Sunday, August 10, 2014

I Am Better Than You

As I listened to our pastor talk about feeling superior this morning (and why it is a sin) it triggered a thought about counseling and one misunderstanding that can occur. We often dig through a client’s personal history in an attempt to find root causes of certain behaviors. It is very helpful in making sense of why we do the things we do. But there is a danger, particularly when it comes to issues relating to our family of origin. What is that danger? It is possible that we can use this discovery to excuse our bad behavior and/or not make necessary changes. After all, it’s not our fault that we act the way we do. We were victims of a bad childhood, bad parenting, etc. Right?

And we can use psychological posturing to act superior to people in our past and present.  

I have seen this attitude when one spouse has had more counseling than the other. There is a smugness that emerges that communicates “I know better than you do because of my past experience with this process”. These clients will often try to form an alliance with the counselor in order to get the upper hand. Certainly familiarity with counseling can be helpful when it is not used as a way to gain power or advantage, when it is understood that we are all broken and in need of healing.

Understand that I am talking to myself as well. I can assume this stance too easily since I wade in deep psychological and emotional water during many of my days. If I am not careful I might not allow enough time for clients to fully express themselves before I start forming my opinions. That arrogance leaves me vulnerable to errors and perhaps a lack of accurate empathy – and that’s the last thing I desire as a counselor.  

It is not easy to call someone out on their sin. It is much easier to talk about psychological issues resulting from someone else’s behavior. The risk is joining in a blame-shifting party which is not helpful for a client or a friend. It’s also easier to blame a disorder for everything toxic in a person’s life. I am not minimizing the effect that a disorder has on someone’s life, but it does not usually cover everything. There is still a degree of choice involved with most people – free will, if you will. The condition of my heart will affect the way I deal with situations and people.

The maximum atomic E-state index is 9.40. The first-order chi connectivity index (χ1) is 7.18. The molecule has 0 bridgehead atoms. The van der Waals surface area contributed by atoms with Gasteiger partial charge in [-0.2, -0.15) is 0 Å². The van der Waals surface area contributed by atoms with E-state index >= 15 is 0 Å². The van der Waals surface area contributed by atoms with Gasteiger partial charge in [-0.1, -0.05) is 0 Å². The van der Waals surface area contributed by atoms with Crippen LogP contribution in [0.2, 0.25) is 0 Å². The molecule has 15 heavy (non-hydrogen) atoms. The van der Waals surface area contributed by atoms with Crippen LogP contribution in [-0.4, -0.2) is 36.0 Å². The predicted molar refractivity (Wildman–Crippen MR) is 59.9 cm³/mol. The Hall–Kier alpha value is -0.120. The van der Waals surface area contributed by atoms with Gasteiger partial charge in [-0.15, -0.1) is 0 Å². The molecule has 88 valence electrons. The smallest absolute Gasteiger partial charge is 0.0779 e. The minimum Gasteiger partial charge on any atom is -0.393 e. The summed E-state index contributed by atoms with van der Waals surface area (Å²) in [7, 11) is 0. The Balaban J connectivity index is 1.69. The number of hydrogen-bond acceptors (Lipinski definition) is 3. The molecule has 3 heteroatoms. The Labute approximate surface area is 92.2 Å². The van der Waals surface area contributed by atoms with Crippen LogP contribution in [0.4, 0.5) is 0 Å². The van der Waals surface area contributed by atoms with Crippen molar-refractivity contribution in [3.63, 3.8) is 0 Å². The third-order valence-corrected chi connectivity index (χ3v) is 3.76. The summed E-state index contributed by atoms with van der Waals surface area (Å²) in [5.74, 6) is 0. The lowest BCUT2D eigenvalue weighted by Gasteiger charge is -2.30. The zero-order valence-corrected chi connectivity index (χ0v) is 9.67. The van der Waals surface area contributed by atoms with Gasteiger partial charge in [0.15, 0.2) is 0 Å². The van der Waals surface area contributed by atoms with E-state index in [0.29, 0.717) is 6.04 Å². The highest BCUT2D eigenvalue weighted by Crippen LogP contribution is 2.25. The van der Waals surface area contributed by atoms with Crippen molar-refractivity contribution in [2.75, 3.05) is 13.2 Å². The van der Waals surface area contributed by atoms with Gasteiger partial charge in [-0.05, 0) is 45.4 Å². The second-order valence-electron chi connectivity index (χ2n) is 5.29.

We are made up of mind, spirit and body – and they interact to make up who we are as a whole person. To ignore one aspect is to forego an essential element of our being. Each part helps keep the other parts in balance. That is why I must allow my spirit to inform my mind, my emotions, and my behaviors. Integrity means integrating all the pieces of me into one cohesive self. When I submit myself to God, He instead becomes superior in my life and I do not assume that posture, but rather one of humility before Him and others. And at that point I am free.

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